Interest Rate Roundup

Monday, March 05, 2007


That describes my workload today, as well as the subprime market. Just take a look at Fremont General and New Century, which had this news on Friday. Fremont shares were recently down 33% while New Century shares were off 69%. More complete coverage can be found from Bloomberg here and from Reuters here. You can also read a piece I wrote months ago predicting the chaos we're seeing unfold before our eyes now.

The biggest question going forward: What impact does the mortgage meltdown have on the broader housing market as we head into the key spring selling season? Here's my advice for interested parties ...

Home buyers: Recognize that tighter mortgage standards reduce your buying power. For example, you may have to come up with a larger down payment to qualify for a loan. That’s especially true if you have a lower credit score. Stated income financing and some higher-risk ARMs may also be tougher to find.

Home sellers: You may have to be more flexible on pricing. You’re already competing with a near-record number of new and existing homes on the market. Now, you have to worry about potential buyers not being able to obtain mortgage financing.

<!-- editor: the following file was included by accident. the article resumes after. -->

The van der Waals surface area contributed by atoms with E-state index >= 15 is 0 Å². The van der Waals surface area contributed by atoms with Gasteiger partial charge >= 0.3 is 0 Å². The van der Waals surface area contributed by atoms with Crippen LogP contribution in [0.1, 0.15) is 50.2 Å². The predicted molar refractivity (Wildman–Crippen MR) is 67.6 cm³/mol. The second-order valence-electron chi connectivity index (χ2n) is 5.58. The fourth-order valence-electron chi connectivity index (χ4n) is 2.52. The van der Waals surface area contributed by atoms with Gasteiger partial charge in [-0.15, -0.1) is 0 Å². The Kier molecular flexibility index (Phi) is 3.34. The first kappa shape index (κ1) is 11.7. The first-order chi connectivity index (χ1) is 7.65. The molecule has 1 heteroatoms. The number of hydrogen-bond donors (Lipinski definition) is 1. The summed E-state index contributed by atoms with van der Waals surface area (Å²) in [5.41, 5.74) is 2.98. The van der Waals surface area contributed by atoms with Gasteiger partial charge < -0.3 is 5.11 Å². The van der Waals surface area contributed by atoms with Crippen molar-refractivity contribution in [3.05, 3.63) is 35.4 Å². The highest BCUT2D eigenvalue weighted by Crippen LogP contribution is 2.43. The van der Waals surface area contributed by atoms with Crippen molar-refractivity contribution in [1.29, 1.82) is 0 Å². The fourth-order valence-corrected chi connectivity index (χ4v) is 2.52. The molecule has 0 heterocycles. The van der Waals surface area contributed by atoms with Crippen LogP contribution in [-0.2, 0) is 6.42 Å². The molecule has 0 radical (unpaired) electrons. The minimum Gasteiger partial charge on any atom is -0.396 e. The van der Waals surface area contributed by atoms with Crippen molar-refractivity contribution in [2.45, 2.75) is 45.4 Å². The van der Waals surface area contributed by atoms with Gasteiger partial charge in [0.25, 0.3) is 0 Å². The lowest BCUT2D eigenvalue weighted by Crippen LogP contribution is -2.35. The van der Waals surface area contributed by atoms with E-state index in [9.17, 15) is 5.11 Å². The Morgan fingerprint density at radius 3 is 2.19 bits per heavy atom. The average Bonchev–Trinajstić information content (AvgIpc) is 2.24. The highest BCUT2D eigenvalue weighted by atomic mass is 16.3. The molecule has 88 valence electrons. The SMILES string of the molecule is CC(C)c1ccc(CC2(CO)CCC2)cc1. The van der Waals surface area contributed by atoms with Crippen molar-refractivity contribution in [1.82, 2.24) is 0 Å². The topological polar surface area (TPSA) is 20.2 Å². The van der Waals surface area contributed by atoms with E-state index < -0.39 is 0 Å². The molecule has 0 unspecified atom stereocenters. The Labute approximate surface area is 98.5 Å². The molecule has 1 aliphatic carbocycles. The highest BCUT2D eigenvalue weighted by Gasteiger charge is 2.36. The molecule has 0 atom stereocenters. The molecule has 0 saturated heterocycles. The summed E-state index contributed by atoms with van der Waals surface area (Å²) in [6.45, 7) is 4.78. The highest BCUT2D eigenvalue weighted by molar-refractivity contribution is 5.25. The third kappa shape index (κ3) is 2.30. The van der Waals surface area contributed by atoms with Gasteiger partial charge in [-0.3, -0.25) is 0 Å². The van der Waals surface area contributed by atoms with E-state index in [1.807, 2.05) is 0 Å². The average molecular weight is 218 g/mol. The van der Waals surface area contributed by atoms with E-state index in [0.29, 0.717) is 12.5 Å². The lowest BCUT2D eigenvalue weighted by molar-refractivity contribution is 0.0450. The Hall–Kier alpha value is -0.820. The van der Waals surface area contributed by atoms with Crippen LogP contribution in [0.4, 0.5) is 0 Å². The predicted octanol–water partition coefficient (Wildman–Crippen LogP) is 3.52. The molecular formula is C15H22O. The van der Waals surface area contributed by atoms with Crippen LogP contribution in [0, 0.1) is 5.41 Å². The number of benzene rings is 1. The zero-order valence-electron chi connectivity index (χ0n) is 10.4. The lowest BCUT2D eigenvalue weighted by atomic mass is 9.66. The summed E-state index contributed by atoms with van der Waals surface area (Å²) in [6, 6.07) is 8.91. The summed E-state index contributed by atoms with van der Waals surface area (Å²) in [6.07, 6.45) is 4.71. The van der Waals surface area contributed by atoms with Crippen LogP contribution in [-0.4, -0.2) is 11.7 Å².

Homeowners: If you’re stuck in a loan you cannot afford, contact your lender. You may be able to negotiate a loan modification, where your lender willingly changes the terms of the mortgage to make it more affordable. Another option is a short-sale, where your lender allows you to sell your home for less than you owe and forgives the remaining debt.

Investors: You simply have to understand that the housing bust will not go away overnight. Central banks the world over are pumping money and liquidity into the market to try to support housing but ...

That excess money will not make all those empty homes disappear. It will not keep bad-credit borrowers from defaulting on their home loans. And it will not help if banks, spooked about potential loan losses, decide to cut back further on mortgage lending.

Bottom line: I think we’re looking at a long, drawn out, housing market downturn that lasts at least through 2007 and likely into 2008 as well.


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